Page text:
Page et al.[8] suggest defining composability as the realm of the model and interoperability as the realm of the software implementation of the model. In addition, their research introduces integratability coping with the hardware-side and configuration side of connectivity. The author supports this categorization and recommends the following distinction when dealing with issues of simulation system interoperability, to include meaningful simulation-to-simulation system interoperation:

  • Integratability contends with the physical/ technical realms of connections between systems, which include hardware and firmware, protocols, etc.
  • Interoperability contends with the software- and implementation details of interoperations, including exchange of data elements based on a common data interpretation, etc.
  • Composability contends with the alignment of issues on the modeling level. The underlying models are purposeful abstractions of reality used for the conceptualization being implemented by the resulting simulation systems.

This ideas complement the LCIM. The LCIM has been successfully applied not only in the domain of Modeling & Simulation, but generally in model-based interoperability challenges. It should be pointed out that the LCIM can be used in descriptive and in prescriptive mode.[9] It was recently recommended to extend the LCIM to an Interoperability Maturity Matrix. [10]

Composability as a Great Challenge[edit]

During an ACM SIGSIM and SCS sponsored expert discussion during the SCS Spring Simulation Multiconference in San Diego, CA, on April 11, 2013, Professor Tolk addressed Composability as a Grand Challenge of Modeling & Simulation when we are thinking about M&S and Cloud-based Simulation. He proposed the following two definitions:

  • Interoperability: the ability to exchange usable data between two systems and to invoke their services using the appropriate input parameters!
  • Composability: the consistent representation of truth regarding the same objects as represented in the participating systems!

He referred to the latest work of his research team that utilizes Model Theory [11]


The LCIM in this form or slightly variants thereof has been applied not only in simulation, but in many other domains as well. Examples are

Health and Human Sciences (;

Department of Energy SmartGrid (;

Enterprise Interoperability (;

Geographic Information Systems (,

and more.


  1. ^ Harkrider, S. M. and Lunceford, W. H. (1999). Modeling and Simulation Composability. Proceedings Interservice/Industry Training, Simulation and Education Conference (I/ITSEC)
  2. ^ Petty, M.D. and Weisel, E.W. (2003). A Composability Lexicon. Proceedings IEEE Spring Simulation Interoperability Workshop, IEEE CS Press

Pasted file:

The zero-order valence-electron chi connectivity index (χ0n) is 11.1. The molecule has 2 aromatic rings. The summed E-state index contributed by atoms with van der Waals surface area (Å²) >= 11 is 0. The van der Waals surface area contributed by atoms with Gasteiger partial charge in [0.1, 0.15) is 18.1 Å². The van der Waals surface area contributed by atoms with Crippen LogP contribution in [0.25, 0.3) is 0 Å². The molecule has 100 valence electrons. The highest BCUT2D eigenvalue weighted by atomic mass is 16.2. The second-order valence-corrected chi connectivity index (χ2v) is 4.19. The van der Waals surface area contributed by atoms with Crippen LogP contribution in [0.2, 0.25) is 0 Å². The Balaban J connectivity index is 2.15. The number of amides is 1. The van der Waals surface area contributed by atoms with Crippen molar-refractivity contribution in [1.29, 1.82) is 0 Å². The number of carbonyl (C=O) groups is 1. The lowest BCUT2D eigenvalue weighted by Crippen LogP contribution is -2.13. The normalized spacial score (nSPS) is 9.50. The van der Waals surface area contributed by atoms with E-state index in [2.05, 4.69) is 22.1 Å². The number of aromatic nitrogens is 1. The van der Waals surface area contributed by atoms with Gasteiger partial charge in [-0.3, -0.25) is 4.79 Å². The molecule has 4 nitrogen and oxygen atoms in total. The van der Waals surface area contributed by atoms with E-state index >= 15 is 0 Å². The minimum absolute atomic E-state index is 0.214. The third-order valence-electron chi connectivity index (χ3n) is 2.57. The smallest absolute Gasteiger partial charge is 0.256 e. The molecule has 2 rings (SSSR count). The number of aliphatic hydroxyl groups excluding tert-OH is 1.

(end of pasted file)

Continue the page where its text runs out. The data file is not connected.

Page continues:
3. ^ Davis, P.K. and Anderson, R.H. (2003). Improving the Composability of Department of Defense Models and Simulations. RAND Corporation
  4. ^ Tolk, A. and Muguira, J.A. (2003). The Levels of Conceptual Interoperability Model (LCIM). Proceedings IEEE Fall Simulation Interoperability Workshop, IEEE CS Press
  5. ^ Turnitsa, C.D. (2005). Extending the Levels of Conceptual Interoperability Model. Proceedings IEEE Summer Computer Simulation Conference, IEEE CS Press
  6. ^ Alberts, D.S. and Hayes, R.E. (2003). Power to the Edge, Command and Control in the Information Age. Information Age Transformation Series, CCRP Press
  7. ^ Tolk, A. (2003). Beyond Technical Interoperability - Introducing a Reference Model for Measures of Merit for Coalition Interoperability. Proceedings of the Command and Control Research and Technology Symposium (CCRTS), CCRP Press
  8. ^ Page, E.H., Briggs, R., and Tufarolo, J.A. (2004). Toward a Family of Maturity Models for the Simulation Interconnection Problem. Proceedings of the Spring 2004 Simulation Interoperability Workshop, IEEE CS Press
  9. ^ Wenguang Wang, Andreas Tolk, and Weiping Wang. 2009. The levels of conceptual interoperability model: applying systems engineering principles to M&S. In Proceedings of the 2009 Spring Simulation Multiconference (SpringSim '09). Society for Computer Simulation International, San Diego, CA, USA, , Article 168 , 9 pages.
  10. ^ Tolk, A., L.J. Bair, and S.Y. Diallo (2013). Supporting Network Enabled Capability by extending the Levels of Conceptual Interoperability Model to an interoperability maturity model The Journal of Defense Modeling and Simulation: Applications, Methodology, Technology 10:145-160
  11. ^ Tolk, A., S.Y. Diallo, H. Herencia-Zapana, and J.J. Padilla (2013). Reference modelling in support of M&S—foundations and applications. Journal of Simulation (2013) 7, 69–82. doi:10.1057/jos.2013.3

This information is based on Tolk A (2006) "What Comes After the Semantic Web - PADS Implications for the Dynamic Web," PADS, pp. 55-62, 20th Workshop on Principles of Advanced and Distributed Simulation (PADS'06), and Tolk A, Diallo SY, Turnitsa CD, Winters LS (2006) "Composable M&S Web Services for Net-centric Applications," Journal for Defense Modeling & Simulation (JDMS), Volume 3 Number 1, pp. 27-44, January 2006